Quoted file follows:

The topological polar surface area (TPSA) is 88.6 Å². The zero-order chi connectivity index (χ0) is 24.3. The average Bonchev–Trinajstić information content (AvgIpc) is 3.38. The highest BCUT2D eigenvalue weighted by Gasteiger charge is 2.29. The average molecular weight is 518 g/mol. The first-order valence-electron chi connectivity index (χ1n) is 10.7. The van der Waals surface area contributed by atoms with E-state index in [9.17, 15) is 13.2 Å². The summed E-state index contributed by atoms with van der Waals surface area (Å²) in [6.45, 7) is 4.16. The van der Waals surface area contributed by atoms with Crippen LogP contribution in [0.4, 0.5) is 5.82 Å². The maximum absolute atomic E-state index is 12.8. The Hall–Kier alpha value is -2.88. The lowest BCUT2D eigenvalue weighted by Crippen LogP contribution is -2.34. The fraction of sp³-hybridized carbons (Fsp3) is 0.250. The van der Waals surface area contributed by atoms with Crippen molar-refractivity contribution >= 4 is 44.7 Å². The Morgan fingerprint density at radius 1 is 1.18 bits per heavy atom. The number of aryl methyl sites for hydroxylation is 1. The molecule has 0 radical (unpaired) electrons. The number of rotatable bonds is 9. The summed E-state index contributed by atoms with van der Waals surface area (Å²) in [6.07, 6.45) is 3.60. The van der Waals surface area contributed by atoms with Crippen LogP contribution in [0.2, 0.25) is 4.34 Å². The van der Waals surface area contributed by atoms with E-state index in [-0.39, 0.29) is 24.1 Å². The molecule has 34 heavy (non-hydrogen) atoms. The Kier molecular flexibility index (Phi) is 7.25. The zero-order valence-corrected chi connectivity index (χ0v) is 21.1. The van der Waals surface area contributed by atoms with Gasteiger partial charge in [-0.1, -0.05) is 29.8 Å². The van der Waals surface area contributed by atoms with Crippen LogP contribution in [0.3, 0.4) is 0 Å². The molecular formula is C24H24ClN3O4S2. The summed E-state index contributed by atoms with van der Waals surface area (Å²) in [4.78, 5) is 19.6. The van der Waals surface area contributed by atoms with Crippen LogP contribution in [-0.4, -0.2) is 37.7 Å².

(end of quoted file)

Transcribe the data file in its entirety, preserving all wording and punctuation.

The topological polar surface area (TPSA) is 88.6 Å². The zero-order chi connectivity index (χ0) is 24.3. The average Bonchev–Trinajstić information content (AvgIpc) is 3.38. The highest BCUT2D eigenvalue weighted by Gasteiger charge is 2.29. The average molecular weight is 518 g/mol. The first-order valence-electron chi connectivity index (χ1n) is 10.7. The van der Waals surface area contributed by atoms with E-state index in [9.17, 15) is 13.2 Å². The summed E-state index contributed by atoms with van der Waals surface area (Å²) in [6.45, 7) is 4.16. The van der Waals surface area contributed by atoms with Crippen LogP contribution in [0.4, 0.5) is 5.82 Å². The maximum absolute atomic E-state index is 12.8. The Hall–Kier alpha value is -2.88. The lowest BCUT2D eigenvalue weighted by Crippen LogP contribution is -2.34. The fraction of sp³-hybridized carbons (Fsp3) is 0.250. The van der Waals surface area contributed by atoms with Crippen molar-refractivity contribution >= 4 is 44.7 Å². The Morgan fingerprint density at radius 1 is 1.18 bits per heavy atom. The number of aryl methyl sites for hydroxylation is 1. The molecule has 0 radical (unpaired) electrons. The number of rotatable bonds is 9. The summed E-state index contributed by atoms with van der Waals surface area (Å²) in [6.07, 6.45) is 3.60. The van der Waals surface area contributed by atoms with Crippen LogP contribution in [0.2, 0.25) is 4.34 Å². The van der Waals surface area contributed by atoms with E-state index in [-0.39, 0.29) is 24.1 Å². The molecule has 34 heavy (non-hydrogen) atoms. The Kier molecular flexibility index (Phi) is 7.25. The zero-order valence-corrected chi connectivity index (χ0v) is 21.1. The van der Waals surface area contributed by atoms with Gasteiger partial charge in [-0.1, -0.05) is 29.8 Å². The van der Waals surface area contributed by atoms with Crippen LogP contribution in [0.3, 0.4) is 0 Å². The molecular formula is C24H24ClN3O4S2. The summed E-state index contributed by atoms with van der Waals surface area (Å²) in [4.78, 5) is 19.6. The van der Waals surface area contributed by atoms with Crippen LogP contribution in [-0.4, -0.2) is 37.7 Å².